All students are required to submit at least 1 substantive discussion post per lecture on Piazza related to the course readings. Each student has 1 pass for skipping comments.

Good comments typically exhibit one or more of the following:

  • Critiques of arguments made in the papers
  • Analysis of implications or future directions for work discussed in lecture or readings
  • Clarification of some point or detail presented in the class
  • Insightful questions about the readings or answers to other people’s questions
  • Links to web resources or examples that pertain to a lecture or reading


The tentative breakdown for grading is below. As a reminder, here is the university policy on academic integrity.

  • 30% Homework Assignments
  • 60% Final Project
  • 10% Participation and Attendance

Respect for Diversity

It is our intent that students from all diverse backgrounds and perspectives be well served by this course, that students’ learning needs be addressed both in and out of class, and that the diversity that students bring to this class be viewed as a resource, strength and benefit. It is our intent to present materials and activities that are respectful of diversity: gender, sexuality, disability, age, socioeconomic status, ethnicity, race, and culture. Your suggestions are encouraged and appreciated. Please let us know ways to improve the effectiveness of the course for you personally or for other students or student groups. In addition, if any of our class meetings conflict with your religious events, please let us know so that we can make arrangements for you.

Accommodations for Students with Disabilities

If you have a disability and are registered with the Office of Disability Resources, we encourage you to use their online system to notify us of your accommodations and discuss your needs with us as early in the semester as possible. We will work with you to ensure that accommodations are provided as appropriate. If you suspect that you may have a disability and would benefit from accommodations but are not yet registered with the Office of Disability Resources, we encourage you to contact them at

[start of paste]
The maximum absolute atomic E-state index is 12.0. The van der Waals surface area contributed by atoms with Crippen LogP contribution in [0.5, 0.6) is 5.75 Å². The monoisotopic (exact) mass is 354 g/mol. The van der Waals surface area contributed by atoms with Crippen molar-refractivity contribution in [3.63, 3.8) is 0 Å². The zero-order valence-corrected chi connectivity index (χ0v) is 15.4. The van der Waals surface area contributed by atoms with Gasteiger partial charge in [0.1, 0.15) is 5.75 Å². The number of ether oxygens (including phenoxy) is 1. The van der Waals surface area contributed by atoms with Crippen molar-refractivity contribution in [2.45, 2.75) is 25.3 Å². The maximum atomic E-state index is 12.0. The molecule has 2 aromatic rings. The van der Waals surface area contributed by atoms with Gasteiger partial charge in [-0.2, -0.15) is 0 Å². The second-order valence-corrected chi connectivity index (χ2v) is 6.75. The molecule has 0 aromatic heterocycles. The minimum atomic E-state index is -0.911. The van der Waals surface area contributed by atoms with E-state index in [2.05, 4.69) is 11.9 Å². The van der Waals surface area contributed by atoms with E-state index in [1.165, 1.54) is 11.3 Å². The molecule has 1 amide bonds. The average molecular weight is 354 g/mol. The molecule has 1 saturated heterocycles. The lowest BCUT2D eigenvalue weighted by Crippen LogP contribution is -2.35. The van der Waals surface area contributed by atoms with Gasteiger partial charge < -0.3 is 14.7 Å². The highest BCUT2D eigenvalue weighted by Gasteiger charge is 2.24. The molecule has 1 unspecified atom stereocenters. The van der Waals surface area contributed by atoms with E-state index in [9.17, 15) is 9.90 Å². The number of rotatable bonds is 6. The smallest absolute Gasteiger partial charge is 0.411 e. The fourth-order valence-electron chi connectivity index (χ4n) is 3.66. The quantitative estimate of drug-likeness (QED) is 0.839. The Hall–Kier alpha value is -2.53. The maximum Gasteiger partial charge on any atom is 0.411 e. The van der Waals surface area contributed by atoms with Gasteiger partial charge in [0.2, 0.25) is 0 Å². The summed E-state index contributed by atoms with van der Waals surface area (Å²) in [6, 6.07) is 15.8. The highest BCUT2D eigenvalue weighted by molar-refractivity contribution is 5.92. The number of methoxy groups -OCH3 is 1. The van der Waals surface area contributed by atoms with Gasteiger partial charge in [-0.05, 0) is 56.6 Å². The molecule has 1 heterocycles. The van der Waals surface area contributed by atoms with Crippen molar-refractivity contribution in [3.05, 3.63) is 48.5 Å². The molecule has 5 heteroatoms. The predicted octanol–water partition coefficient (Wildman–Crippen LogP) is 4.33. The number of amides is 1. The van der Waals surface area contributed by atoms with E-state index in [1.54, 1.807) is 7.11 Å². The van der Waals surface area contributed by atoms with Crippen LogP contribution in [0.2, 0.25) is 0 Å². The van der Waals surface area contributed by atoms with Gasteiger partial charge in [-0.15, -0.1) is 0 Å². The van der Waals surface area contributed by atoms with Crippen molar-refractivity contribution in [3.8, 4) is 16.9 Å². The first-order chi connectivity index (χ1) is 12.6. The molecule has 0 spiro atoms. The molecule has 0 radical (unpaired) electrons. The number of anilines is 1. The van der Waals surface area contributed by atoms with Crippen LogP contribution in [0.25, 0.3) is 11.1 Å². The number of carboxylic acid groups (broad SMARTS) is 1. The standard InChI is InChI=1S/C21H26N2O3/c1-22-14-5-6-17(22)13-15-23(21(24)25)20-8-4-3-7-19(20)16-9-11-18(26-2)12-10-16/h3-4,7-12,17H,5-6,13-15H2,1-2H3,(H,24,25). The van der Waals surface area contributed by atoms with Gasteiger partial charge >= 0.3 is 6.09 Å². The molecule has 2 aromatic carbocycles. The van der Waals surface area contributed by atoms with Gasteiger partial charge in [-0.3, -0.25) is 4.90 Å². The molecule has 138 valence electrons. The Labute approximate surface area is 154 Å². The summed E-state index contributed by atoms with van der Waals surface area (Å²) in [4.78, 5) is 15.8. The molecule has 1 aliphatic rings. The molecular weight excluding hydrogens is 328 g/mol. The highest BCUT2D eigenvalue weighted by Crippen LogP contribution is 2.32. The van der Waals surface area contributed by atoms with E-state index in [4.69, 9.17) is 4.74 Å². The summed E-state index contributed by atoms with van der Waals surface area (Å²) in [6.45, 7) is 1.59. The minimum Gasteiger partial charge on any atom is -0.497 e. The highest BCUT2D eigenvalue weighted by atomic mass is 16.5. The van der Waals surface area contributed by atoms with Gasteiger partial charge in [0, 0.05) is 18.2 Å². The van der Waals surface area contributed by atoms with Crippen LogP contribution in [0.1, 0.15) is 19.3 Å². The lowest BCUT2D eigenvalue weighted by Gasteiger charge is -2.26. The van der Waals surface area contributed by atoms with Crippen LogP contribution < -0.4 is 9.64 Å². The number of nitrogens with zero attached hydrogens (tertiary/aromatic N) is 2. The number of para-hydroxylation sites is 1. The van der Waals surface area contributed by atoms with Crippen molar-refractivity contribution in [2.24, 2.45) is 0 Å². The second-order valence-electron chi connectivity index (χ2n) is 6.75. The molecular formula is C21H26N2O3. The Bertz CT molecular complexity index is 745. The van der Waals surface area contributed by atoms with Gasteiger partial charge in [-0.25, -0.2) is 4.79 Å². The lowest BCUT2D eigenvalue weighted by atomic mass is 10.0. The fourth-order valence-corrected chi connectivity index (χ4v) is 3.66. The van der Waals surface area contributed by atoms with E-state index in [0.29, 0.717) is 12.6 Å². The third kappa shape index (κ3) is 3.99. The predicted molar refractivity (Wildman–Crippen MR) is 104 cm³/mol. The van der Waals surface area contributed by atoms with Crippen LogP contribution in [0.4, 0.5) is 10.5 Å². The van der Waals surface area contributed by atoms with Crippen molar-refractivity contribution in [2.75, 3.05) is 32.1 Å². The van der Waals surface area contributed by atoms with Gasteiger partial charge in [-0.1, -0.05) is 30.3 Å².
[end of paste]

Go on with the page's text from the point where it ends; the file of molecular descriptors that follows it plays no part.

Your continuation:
Health and Well-being

If you or anyone you know experiences any academic stress, difficult life events, or feelings like anxiety or depression, we strongly encourage you to seek support. Counseling and Psychological Services (CaPS) is here to help; call 412-268-2922 and visit their website at Consider reaching out to a friend, faculty or family member you trust for help getting connected to the support that can help. If you or someone you know is feeling suicidal or in danger of self-harm, call someone immediately, day or night:

If the situation is life threatening, call the police. On campus call CMU Police: 412-268-2323. Off campus: 911.

If you have questions about this or your coursework, please let the instructors know. Thank you, and have a great semester.